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Artist and author Leigh Hobbs named as new Australian Children's Laureate

A poster design for Old Tom (1994).

JASON STEGER 12:15am The creator of such subversive characters as Old Tom, Mr Chicken and Horrible Harriet has been named as the next Australian Children's Laureate.

Leading Australian historian and public intellectual John Hirst has died

Australian History In 7 Questions, by John Hirst.

JASON STEGER John Hirst, leading Australian historian and public intellectual, has died at the age of 73.

Book reviews: Great Calculations, Best Science Writing, Dr Karl, We Are Stardust

Dr Karl Short Back and Science, by Dr Karl Kruszelnicki.

Frank O'Shea The latest in top-notch science writing across a range of fields.

Orange Is the New Black's Piper Kerman on the trouble with prison

<i>Orange Is the New Black</i> author Piper Kerman on the set of the show.

Jenny Valentish The protagonist of Orange is the New Black comes to Sydney to discuss the problem with prisons and the privilege of memoir writing.

Litbits: February 6

Author Mark Dapin? talks about his Vietnam War novel, R&R, at Muse Canberra on February 7.

RON CERABONA  Literary events in Canberra.

Megan Jacobson: Books that changed me

Author Megan Jacobson shares influential books from her past.

Megan Jacobson works in TV news production at the ABC and has written questions for TV games, scripts for TV dramas and short stories.

Boomer or millennial, your slang shows your age

This country's cacks have been steadily usurped by ROFLs. Illustration: John Shakespeare

David Astle Forget your wrinkles, your sunspots, your dentistry. Your age can be calculated using language.

Book extract

Randolph Stow's farewell to Australia for a life of self-exile

Randolph Stow, taken in the village of Dedham, Essex, by his WA friend William Grono while he was visiting Mick in August 1970.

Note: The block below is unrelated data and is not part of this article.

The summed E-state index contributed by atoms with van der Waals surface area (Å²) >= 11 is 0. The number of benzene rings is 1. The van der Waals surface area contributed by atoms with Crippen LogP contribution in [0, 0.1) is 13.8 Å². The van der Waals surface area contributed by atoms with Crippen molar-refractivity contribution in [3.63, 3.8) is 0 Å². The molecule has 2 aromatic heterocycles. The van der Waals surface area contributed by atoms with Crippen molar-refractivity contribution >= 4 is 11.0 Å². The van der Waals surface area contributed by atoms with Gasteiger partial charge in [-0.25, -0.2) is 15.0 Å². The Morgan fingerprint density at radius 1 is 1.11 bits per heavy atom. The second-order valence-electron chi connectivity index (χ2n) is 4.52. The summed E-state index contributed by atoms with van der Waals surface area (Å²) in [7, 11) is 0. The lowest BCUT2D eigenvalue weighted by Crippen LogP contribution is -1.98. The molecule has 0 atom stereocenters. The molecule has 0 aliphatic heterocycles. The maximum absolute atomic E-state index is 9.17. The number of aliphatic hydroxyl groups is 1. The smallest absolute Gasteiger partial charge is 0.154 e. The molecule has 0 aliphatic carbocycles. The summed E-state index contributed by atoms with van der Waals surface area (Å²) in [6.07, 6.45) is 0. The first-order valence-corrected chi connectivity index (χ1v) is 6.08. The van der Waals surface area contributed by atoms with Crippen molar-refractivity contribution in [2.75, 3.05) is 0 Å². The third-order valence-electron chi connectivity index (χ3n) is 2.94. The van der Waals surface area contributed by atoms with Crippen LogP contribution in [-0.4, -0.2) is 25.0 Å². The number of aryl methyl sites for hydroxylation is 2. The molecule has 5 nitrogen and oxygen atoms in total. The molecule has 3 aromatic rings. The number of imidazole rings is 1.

Suzanne Falkiner A new biography of Randolph Stow, the Perth-born author of great Australian novels including The Merry-Go-Round in the Sea and To the Islands, explores his withdrawal from his home country, public life and writing itself. On his last visit he felt like an outsider in the Sydney literary scene, writes SUZANNE FALKINER.

Book news

Orhan Pamuk's Museum of Innocence: the book, the film, the collection

Orhan Pamuk at his Museum of Innocence in an Istanbul house, where   everyday objects from clothing and ornaments to photographs and maps are on display.

SUSAN WYNDHAM "The future of museums is inside our own homes" – Orhan Pamuk

JK Rowling Chided

JK Rowling chipped on social media for Africa 'gaffe'

British author J.K. Rowling makes clarification.

LINDA MORRIS Harry Potter author J.K. Rowling has ignited a debate amongst fans of the wizarding world.

Cure review: Jo Marchant's fascinating exploration of evolving human science

Are these pills effective medicine or simply a placebo?

Natasha Mitchell Jo Marchant's Cure explores the territory of placebo medicine.

Rain Dogs review: Adrian McKinty's fifth Sean Duffy novel has bite

Crime writer Adrian McKinty.

Sue Turnbull Adrian McKinty's protaganist is caught up in a murder mystery that will brush with Northern Ireland's economic future.